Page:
Wednesday, October 11, 2006

The Value of Talk

There's a good article by Joe Conason about North Korea's nuclear test. He talks a bit about some of the (ludicruous) Republicans way to shif this foreign policy failure to the desk of someone who isn't President Bush. He then goes on to make a key point America should accept going forward.
Decades ago, American policy refused recognition to China and U.S. military planners mulled a nuclear first strike against Beijing when Mao Zedong proclaimed his intention to build atomic weapons. Today, although China remains far from ideal in its progress toward human rights and democracy, we are deeply engaged with that country and seek its assistance in coping with the North Korean problem. Whatever progress we have made in our relations with China -- and whatever progress China has made toward decent government -- has resulted from diplomacy, engagement and endless discussion rather than isolation and belligerence.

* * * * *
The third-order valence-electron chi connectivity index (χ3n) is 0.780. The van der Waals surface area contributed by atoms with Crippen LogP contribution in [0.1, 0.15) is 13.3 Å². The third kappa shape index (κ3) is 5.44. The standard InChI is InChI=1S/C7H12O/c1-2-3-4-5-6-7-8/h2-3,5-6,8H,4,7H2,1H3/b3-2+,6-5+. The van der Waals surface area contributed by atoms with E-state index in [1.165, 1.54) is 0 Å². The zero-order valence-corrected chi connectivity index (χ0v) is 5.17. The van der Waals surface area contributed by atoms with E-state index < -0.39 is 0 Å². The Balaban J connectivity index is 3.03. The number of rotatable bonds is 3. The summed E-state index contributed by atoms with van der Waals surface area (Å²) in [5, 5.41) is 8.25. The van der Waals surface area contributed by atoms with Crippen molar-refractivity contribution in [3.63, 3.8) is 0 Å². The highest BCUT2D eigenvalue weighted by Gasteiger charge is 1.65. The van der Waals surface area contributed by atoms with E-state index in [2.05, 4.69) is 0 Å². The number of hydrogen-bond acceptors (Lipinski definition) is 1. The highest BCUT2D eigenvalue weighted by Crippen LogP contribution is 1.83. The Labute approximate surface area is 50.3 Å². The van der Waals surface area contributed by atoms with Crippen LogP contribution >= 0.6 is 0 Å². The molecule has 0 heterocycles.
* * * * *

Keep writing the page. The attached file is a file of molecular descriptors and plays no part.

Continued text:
Our government and its allies should take measures to discourage the treaty violations of Iran and North Korea. But ultimately we will have to talk with those regimes, too -- and the sooner we face that reality the better
He's right on. I don't know when America got it into it's head that to talk is a sign of weakness. Talking is generally better than violence.

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